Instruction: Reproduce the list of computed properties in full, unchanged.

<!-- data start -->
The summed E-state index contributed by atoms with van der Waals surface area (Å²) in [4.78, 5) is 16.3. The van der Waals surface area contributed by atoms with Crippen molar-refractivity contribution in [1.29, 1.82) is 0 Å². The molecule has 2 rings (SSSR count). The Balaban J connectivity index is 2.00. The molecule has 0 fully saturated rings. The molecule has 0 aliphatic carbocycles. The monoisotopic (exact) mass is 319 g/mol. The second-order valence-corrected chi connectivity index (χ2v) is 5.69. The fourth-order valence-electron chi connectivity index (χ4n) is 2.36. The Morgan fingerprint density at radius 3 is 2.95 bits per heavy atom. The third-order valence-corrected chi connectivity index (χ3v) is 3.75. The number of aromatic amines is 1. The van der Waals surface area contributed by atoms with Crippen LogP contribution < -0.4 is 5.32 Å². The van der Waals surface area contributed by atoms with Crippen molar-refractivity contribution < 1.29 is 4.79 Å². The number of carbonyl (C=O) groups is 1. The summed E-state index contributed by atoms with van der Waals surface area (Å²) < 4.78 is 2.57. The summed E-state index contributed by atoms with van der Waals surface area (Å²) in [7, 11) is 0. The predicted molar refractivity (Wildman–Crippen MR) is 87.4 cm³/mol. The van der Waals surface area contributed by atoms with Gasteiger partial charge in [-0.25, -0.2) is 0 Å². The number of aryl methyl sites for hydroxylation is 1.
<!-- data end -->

The summed E-state index contributed by atoms with van der Waals surface area (Å²) in [4.78, 5) is 16.3. The van der Waals surface area contributed by atoms with Crippen molar-refractivity contribution in [1.29, 1.82) is 0 Å². The molecule has 2 rings (SSSR count). The Balaban J connectivity index is 2.00. The molecule has 0 fully saturated rings. The molecule has 0 aliphatic carbocycles. The monoisotopic (exact) mass is 319 g/mol. The second-order valence-corrected chi connectivity index (χ2v) is 5.69. The fourth-order valence-electron chi connectivity index (χ4n) is 2.36. The Morgan fingerprint density at radius 3 is 2.95 bits per heavy atom. The third-order valence-corrected chi connectivity index (χ3v) is 3.75. The number of aromatic amines is 1. The van der Waals surface area contributed by atoms with Crippen LogP contribution < -0.4 is 5.32 Å². The van der Waals surface area contributed by atoms with Crippen molar-refractivity contribution < 1.29 is 4.79 Å². The number of carbonyl (C=O) groups is 1. The summed E-state index contributed by atoms with van der Waals surface area (Å²) < 4.78 is 2.57. The summed E-state index contributed by atoms with van der Waals surface area (Å²) in [7, 11) is 0. The predicted molar refractivity (Wildman–Crippen MR) is 87.4 cm³/mol. The van der Waals surface area contributed by atoms with Gasteiger partial charge in [-0.25, -0.2) is 0 Å². The number of aryl methyl sites for hydroxylation is 1.